You are a lead learner who chooses every day whether to follow, to lead, or to hide in the middle of the flock. Whichever strategy you choose, you are under the influence of your peer group. Do you realize that by your choice to follow, lead or hide, that you are also influencing the actions of your hive colleagues?
In a world of new tools, evolving curriculum expectations and innovative learning strategies, the learning of any single teacher triggers ripple effects that impact the entire learning community. Now more than ever, there is incredible potential for the inspired individual to influence the whole. Using models of group behaviour from the natural world, let’s consider the many ways an individual might participate in and subsequently impact a learning community.
Perhaps the most common strategy to keep safe within a large group, is to move together as a herd. Just as flamingos might huddle together for warmth or protection, and herds of antelope might congregate to protect their weakest members, the herd is a place for followers more than for leaders. While it’s very risky to lead a herd that might be bounding towards a cliff, it’s relatively safe to hide from predators within such a crowd.
- What are the risks of moving independent of the herd?
- Are there enough benefits to justify staying within the safety of a herd?
- Should educators do what they’ve always done, until the entire herd decides it must move to new territory?
- What are the risks to those who tread new ground without the company of colleagues?
Just as we sometimes don’t know how to reach a tipping point for transformation, the once mysterious mass migrations of locusts may hold a key. Recent discoveries by Iain Couzin indicate that swarming may be more of a ‘forced march’ than migration by choice. When resources become scarce, normally vegetarian locusts will seek protein and salt from any available source, including body parts of nearby colleagues!
- Are you moving forward because you’re hungry? or because you don’t want to be devoured?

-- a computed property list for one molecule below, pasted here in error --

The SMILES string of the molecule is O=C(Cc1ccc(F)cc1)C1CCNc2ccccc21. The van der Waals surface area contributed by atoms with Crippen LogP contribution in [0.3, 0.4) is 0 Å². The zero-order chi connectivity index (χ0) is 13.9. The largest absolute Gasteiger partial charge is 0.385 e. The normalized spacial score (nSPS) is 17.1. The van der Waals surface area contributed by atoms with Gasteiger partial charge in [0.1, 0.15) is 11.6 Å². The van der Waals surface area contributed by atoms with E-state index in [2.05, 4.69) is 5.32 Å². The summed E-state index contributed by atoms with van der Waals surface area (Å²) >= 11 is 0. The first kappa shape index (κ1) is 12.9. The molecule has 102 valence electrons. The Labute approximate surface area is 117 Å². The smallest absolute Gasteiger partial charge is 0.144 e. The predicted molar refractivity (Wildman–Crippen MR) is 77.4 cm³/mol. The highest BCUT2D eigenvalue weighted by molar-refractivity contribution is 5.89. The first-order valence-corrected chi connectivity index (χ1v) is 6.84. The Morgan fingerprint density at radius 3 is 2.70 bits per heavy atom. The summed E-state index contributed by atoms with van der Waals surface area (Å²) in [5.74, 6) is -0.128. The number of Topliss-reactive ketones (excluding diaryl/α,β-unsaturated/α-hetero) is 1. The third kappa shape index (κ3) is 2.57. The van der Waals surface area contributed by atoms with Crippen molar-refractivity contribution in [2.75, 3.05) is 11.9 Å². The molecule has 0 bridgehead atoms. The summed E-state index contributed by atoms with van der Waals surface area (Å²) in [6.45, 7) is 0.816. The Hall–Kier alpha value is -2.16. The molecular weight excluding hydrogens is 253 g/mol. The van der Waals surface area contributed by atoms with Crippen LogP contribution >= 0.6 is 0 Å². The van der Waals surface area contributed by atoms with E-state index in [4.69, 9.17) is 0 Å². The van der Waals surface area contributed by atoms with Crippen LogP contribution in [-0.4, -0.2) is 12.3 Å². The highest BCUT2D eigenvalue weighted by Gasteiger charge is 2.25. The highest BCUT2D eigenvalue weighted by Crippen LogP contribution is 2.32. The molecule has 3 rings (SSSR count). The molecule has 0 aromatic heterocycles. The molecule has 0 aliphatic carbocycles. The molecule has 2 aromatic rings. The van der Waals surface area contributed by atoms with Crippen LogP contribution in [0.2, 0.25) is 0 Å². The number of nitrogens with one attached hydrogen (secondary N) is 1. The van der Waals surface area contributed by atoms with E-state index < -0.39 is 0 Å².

- Is it dangerous for teachers to be the ones attempting to lead the way?
- Do you have a say in the direction of your professional learning?
- Is your learning a threat to others who’d best get out of your way?
- Do you know anyone whose strategy for professional learning is “Run away!”?
- How do we invite skittish educators to professional learning without frightening them off?
Collaborative decision-making is a strategy undertaken by bees and other insects. For bees, whether moving in figure eights, or tilting on angles to the sun, scouts actively promote their ideas through interpretive dance. Returning from field trips, they excitedly share their discoveries by waggling to indicate distance and direction, enticing fellow bees to follow their directions to a new food source. They do the same in communicating suggestions for a new home when the hive needs to relocate. When competing ideas are shared back in the nest, those with contrary opinions stifle the dancing of other bees by headbutting, until the majority reaches consensus, triggering the swarm to relocate.
- How do educators share their best ideas?
- For what outcomes should educators ‘dance’?
- How do our colleagues indicate their support for the ideas being shared?
- In what ways do educators ‘headbutt’ the work of fellow teachers?
- What strategies are in place to encourage our creatives to keep dancing?